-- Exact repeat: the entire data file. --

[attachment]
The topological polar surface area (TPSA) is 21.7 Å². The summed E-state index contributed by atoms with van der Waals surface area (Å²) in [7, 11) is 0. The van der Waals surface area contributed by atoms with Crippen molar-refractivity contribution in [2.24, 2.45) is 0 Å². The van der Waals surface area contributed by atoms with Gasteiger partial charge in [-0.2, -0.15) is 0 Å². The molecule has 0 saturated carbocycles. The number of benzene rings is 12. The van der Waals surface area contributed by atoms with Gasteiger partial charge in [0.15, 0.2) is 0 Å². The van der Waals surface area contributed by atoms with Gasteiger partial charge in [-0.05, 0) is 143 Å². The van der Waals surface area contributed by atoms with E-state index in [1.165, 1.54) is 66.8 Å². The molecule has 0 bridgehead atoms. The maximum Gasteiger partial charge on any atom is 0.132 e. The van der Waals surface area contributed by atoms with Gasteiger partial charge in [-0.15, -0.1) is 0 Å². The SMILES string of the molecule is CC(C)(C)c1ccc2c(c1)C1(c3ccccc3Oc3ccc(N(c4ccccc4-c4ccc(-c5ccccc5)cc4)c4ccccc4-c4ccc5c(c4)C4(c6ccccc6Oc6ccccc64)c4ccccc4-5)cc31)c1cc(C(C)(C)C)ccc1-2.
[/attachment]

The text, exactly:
The topological polar surface area (TPSA) is 21.7 Å². The summed E-state index contributed by atoms with van der Waals surface area (Å²) in [7, 11) is 0. The van der Waals surface area contributed by atoms with Crippen molar-refractivity contribution in [2.24, 2.45) is 0 Å². The van der Waals surface area contributed by atoms with Gasteiger partial charge in [-0.2, -0.15) is 0 Å². The molecule has 0 saturated carbocycles. The number of benzene rings is 12. The van der Waals surface area contributed by atoms with Gasteiger partial charge in [0.15, 0.2) is 0 Å². The van der Waals surface area contributed by atoms with Gasteiger partial charge in [-0.05, 0) is 143 Å². The van der Waals surface area contributed by atoms with E-state index in [1.165, 1.54) is 66.8 Å². The molecule has 0 bridgehead atoms. The maximum Gasteiger partial charge on any atom is 0.132 e. The van der Waals surface area contributed by atoms with Gasteiger partial charge in [-0.15, -0.1) is 0 Å². The SMILES string of the molecule is CC(C)(C)c1ccc2c(c1)C1(c3ccccc3Oc3ccc(N(c4ccccc4-c4ccc(-c5ccccc5)cc4)c4ccccc4-c4ccc5c(c4)C4(c6ccccc6Oc6ccccc64)c4ccccc4-5)cc31)c1cc(C(C)(C)C)ccc1-2.